Your point is well taken: best to avoid investing in second mortgages when there is a mortgage registered for 100% of value of home. There are other deals to be had where you don’t have this concern. In some cases however, it might not be as bad as you put it, IE: Short term, help the client out and they have stable jobs, decent investments etc….
Just a thought.”
So Steve’s point is that collateral mortgages may be beneficial for clients if a) they end up needing more funds down the road and b) their credit is in good shape and c) the value of the house has gone up. While that’s true, it still doesn’t address the point that many collateral mortgages (if not most) make it more challenging and expensive to change lenders if you decide that they are not meeting your needs. It also doesn’t help out consumers who have experienced credit difficulties and who find themselves in need of cash but are unable to obtain it from their existing lender. In the latter case, they’re stuck.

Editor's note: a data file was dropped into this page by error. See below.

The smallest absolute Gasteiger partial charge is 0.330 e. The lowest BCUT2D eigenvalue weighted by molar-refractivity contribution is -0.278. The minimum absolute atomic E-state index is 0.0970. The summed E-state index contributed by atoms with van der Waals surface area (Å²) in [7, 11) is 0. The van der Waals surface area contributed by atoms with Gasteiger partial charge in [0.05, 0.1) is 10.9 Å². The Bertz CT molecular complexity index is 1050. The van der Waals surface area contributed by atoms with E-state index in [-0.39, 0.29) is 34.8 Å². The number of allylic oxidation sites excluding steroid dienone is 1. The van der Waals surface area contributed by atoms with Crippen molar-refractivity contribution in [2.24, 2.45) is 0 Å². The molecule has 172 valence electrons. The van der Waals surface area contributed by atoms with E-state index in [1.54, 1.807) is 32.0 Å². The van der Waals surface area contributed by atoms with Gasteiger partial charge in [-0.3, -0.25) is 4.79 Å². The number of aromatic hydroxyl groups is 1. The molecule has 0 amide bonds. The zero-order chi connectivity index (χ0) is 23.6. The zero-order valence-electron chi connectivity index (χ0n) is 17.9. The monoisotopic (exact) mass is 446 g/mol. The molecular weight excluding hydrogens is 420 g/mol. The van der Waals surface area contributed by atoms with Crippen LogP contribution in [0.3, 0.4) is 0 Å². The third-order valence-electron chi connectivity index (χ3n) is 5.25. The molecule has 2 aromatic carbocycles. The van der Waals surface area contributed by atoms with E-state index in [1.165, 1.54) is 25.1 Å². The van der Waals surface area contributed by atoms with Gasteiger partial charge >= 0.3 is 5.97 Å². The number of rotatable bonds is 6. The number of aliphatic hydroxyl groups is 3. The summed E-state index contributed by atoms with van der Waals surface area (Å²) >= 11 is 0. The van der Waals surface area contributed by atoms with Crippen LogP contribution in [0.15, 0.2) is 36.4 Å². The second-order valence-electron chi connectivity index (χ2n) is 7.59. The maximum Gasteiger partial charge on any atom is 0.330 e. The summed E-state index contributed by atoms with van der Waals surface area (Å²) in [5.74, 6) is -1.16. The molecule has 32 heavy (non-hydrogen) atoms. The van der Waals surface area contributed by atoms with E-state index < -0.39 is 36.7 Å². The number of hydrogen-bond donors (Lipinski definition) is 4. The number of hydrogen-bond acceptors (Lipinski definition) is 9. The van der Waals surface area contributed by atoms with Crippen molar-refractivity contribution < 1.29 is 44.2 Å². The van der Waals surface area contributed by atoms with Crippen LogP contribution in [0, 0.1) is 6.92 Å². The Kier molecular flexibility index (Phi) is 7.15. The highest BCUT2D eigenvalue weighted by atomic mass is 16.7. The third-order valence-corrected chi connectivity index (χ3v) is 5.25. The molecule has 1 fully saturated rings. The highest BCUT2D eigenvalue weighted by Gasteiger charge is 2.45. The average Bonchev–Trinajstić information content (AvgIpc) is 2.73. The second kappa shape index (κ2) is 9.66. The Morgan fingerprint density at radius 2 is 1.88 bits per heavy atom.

And what if the value of the house doesn’t go up, as is the case in a number of markets in Canada at the moment?
In 2008-2009 several of my properties in Alberta actually lost value on paper and some still have not recovered their value six years later. In Ottawa, at the moment, there are multiple areas showing stagnant growth and even a reduction in value. What is the benefit of a collateral mortgage then? Assuming the value of the house hasn’t dipped below the original purchase price, the clients are now left to rely on the equity built up as they pay down the mortgage. A quick look at any amortization schedule will show that the amount of mortgage pay down is negligible in the first years of home ownership; you pay a lot more in interest than principal. So in this case if you do end up needing money later on, you’d better hope that you don’t need too much or need it too soon.